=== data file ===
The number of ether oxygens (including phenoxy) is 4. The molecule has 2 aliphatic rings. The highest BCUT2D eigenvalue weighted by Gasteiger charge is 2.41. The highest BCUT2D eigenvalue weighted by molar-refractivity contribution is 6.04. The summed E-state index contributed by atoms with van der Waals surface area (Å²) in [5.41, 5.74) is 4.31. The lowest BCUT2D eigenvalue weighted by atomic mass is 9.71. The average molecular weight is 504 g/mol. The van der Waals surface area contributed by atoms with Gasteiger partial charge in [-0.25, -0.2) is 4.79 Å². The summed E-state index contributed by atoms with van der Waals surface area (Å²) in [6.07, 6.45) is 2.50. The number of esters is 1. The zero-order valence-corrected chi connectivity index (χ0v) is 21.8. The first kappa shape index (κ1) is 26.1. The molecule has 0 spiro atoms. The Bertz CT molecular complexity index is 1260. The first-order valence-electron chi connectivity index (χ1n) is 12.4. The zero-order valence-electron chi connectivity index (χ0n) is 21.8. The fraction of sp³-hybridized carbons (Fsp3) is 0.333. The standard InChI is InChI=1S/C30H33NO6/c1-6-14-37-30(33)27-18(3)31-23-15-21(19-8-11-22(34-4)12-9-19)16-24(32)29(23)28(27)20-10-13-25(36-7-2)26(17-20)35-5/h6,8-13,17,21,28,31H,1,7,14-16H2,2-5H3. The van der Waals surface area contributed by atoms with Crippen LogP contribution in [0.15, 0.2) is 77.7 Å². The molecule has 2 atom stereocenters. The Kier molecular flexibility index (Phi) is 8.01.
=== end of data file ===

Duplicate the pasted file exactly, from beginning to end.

The number of ether oxygens (including phenoxy) is 4. The molecule has 2 aliphatic rings. The highest BCUT2D eigenvalue weighted by Gasteiger charge is 2.41. The highest BCUT2D eigenvalue weighted by molar-refractivity contribution is 6.04. The summed E-state index contributed by atoms with van der Waals surface area (Å²) in [5.41, 5.74) is 4.31. The lowest BCUT2D eigenvalue weighted by atomic mass is 9.71. The average molecular weight is 504 g/mol. The van der Waals surface area contributed by atoms with Gasteiger partial charge in [-0.25, -0.2) is 4.79 Å². The summed E-state index contributed by atoms with van der Waals surface area (Å²) in [6.07, 6.45) is 2.50. The number of esters is 1. The zero-order valence-corrected chi connectivity index (χ0v) is 21.8. The first kappa shape index (κ1) is 26.1. The molecule has 0 spiro atoms. The Bertz CT molecular complexity index is 1260. The first-order valence-electron chi connectivity index (χ1n) is 12.4. The zero-order valence-electron chi connectivity index (χ0n) is 21.8. The fraction of sp³-hybridized carbons (Fsp3) is 0.333. The standard InChI is InChI=1S/C30H33NO6/c1-6-14-37-30(33)27-18(3)31-23-15-21(19-8-11-22(34-4)12-9-19)16-24(32)29(23)28(27)20-10-13-25(36-7-2)26(17-20)35-5/h6,8-13,17,21,28,31H,1,7,14-16H2,2-5H3. The van der Waals surface area contributed by atoms with Crippen LogP contribution in [0.15, 0.2) is 77.7 Å². The molecule has 2 atom stereocenters. The Kier molecular flexibility index (Phi) is 8.01.